Monday, September 14, 2009

Does Dan Brown Hold Bookselling Key?

This morning, I was expecting 492 copies of Dan Brown’s Lost Symbol to arrive with our UPS order. I greeted the driver at the door with a big smile and eagerly helped catch the boxes. My grin disappeared when only one measly box of the Lost Symbol showed up.

Was it a 492-book carton? Was Dan Brown’s new opus just a slim, stapled pamphlet retailing for $28.95? No. The box contained a single 12-copy floor display. We were missing 480 copies of our order.

I did what any normal book buyer would do in this day and age. I tweeted about the problem. I figured it was the fastest way that I could reach as many Random House people as possible. I also called my rep in a panic. We are not expecting Dan Brown to save our year or even our month, but we sure don’t want to look silly by running out of the most hyped book of the year an hour after its release.

The books arrived a couple of hours later (it only felt like a month as I could hear every one of my racing heartbeats vibrating through my body during those long minutes) on three big pallets that also contained the missing 400 copies of Jon Krakauer’s new book Where Men Win Glory.

The much ballyhooed Fall season is here. It officially starts tomorrow with the release of these two monster titles. It’s a season packed with big, exciting, wonderful books that is supposed to save publishing and by extension bookselling.

Perhaps, if every season were filled with great books rather than an endless supply of schlock, unsupported midlist titles and pathetic trend followers, the industry wouldn’t be so far in the hole that it would need saving.

After writing a blog post about Random House’s bounty of remarkable Fall books a few months ago, it seems that I have become one of the people in the industry that the media likes to contact whenever they need some prognostication work. I’m not Nostradamus, but I’m happy to play him on the phone which is what I did when the Christian Science Monitor and Bookselling This Week called recently.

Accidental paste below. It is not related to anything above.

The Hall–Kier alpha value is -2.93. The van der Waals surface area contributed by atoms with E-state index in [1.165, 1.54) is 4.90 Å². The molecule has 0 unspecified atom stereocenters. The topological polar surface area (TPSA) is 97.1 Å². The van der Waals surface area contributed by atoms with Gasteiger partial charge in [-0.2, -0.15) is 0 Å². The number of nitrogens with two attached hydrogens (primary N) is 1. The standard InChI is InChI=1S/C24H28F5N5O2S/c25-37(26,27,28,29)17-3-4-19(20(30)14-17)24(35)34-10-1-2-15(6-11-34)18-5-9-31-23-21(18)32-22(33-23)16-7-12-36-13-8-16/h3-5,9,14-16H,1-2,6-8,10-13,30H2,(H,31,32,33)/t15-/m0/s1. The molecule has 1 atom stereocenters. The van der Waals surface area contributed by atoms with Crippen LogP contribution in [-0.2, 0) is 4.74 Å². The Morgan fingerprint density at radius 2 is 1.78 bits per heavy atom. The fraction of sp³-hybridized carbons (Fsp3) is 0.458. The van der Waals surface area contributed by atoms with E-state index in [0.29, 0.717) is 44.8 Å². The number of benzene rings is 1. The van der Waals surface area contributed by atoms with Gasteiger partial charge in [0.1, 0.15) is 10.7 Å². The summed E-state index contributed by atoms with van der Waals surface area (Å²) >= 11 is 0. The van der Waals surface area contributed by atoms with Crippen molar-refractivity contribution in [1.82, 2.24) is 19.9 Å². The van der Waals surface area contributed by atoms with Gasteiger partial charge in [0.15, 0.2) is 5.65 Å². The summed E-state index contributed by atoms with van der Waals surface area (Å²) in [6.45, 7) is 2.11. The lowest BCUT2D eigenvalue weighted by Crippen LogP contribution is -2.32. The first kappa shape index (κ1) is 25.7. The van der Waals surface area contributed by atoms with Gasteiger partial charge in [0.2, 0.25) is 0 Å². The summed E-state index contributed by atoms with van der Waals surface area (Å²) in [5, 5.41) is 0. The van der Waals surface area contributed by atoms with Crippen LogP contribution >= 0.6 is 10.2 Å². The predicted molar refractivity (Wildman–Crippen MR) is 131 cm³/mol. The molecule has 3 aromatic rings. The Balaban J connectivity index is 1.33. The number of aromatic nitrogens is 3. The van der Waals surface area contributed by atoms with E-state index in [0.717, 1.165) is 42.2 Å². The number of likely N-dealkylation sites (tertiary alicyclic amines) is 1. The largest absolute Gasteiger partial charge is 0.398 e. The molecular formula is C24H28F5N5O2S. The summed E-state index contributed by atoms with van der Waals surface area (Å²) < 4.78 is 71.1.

I don’t think it’s possible for one, two or even 10 great books to change the landscape in publishing and bookselling, even in the short term. The issues plaguing bookselling (fewer people reading, the devaluation of books by making them loss leaders and books competing against exciting new technological gadgets and games) are ingrained in our culture, our economy and our educational system. These are systematic problems that aren’t going to go away.

If we sold every copy of the Dan Brown and Jon Krakauer books in the month of September and we’re able to retain all of last year’s September business, the store wouldn’t even be up 10% for the month. Not exactly a seismic jolt. We certainly wouldn’t complain, but it’s just one month in an otherwise dismal year. It’s more likely that we won’t sell out of the Lost Symbol and Where Men Win Glory, and even more likely that we won’t be able to match our September 2008 business.

No, we are going to have to win this battle (and I believe it is a battle for the intellectual soul of this culture) one book, one customer at a time over a period of years. There aren’t any easy answers, or magic solutions. There won’t be any sighs of relief or rejoicing for a long time.

Our opportunity with the Fall books is that we can win over a few people as more permanent customers when they buy one of these blockbusters. Of course, that is if they aren’t grousing about the fact that we are selling Dan Brown at a $29.95, instead of $16.00 like the giant warehouse stores.
Heck, they might not even buy the blockbusters at our store. Let’s face it, you can’t buy a 32-pack of toilet paper, a gallon of ketchup or a 10-pound block of cheese while you’re here. At least we have gourmet chocolate and lots of copies of the books.

Monday, September 07, 2009

Even on Mars, We Are Who We Are

The following review is republished from the September 3rd issue of the Boulder Weekly. Back in February, I wrote a feature about Robert Dresner and his failed attempts to get his novel The Astral Imperative published for the Boulder Weekly.

When I reprinted that piece on Kash's Book Corner, it became one of my most read entries garnering many comments from people in publishing and also self-published authors. Dresner was also contacted directly by publishers and agents about the book. To date, he still does not have a deal in place. It's not so easy for an unknown author to sell a trilogy one book at a time.
In this article, I chose not to discuss the fact that the novel is self-published. The distinctions between published and self-published and all the permutations in between those two extremes seems to be completely blurred in the public's mind. If it's a good book, no one - outside of the bookselling and publishing industries -seems to care whether some guy is printing his personal manifesto on demand or whether Random House is revving up the presses for a 100,000 print run.


Local Sci-Fi author creates his own Universe
Robert Dresner creates a dark but vividly drawn future universe where life is nearly impossible for his heroes in The Machine, the second volume of his thought-provoking science-fiction trilogy, The Astral Imperative.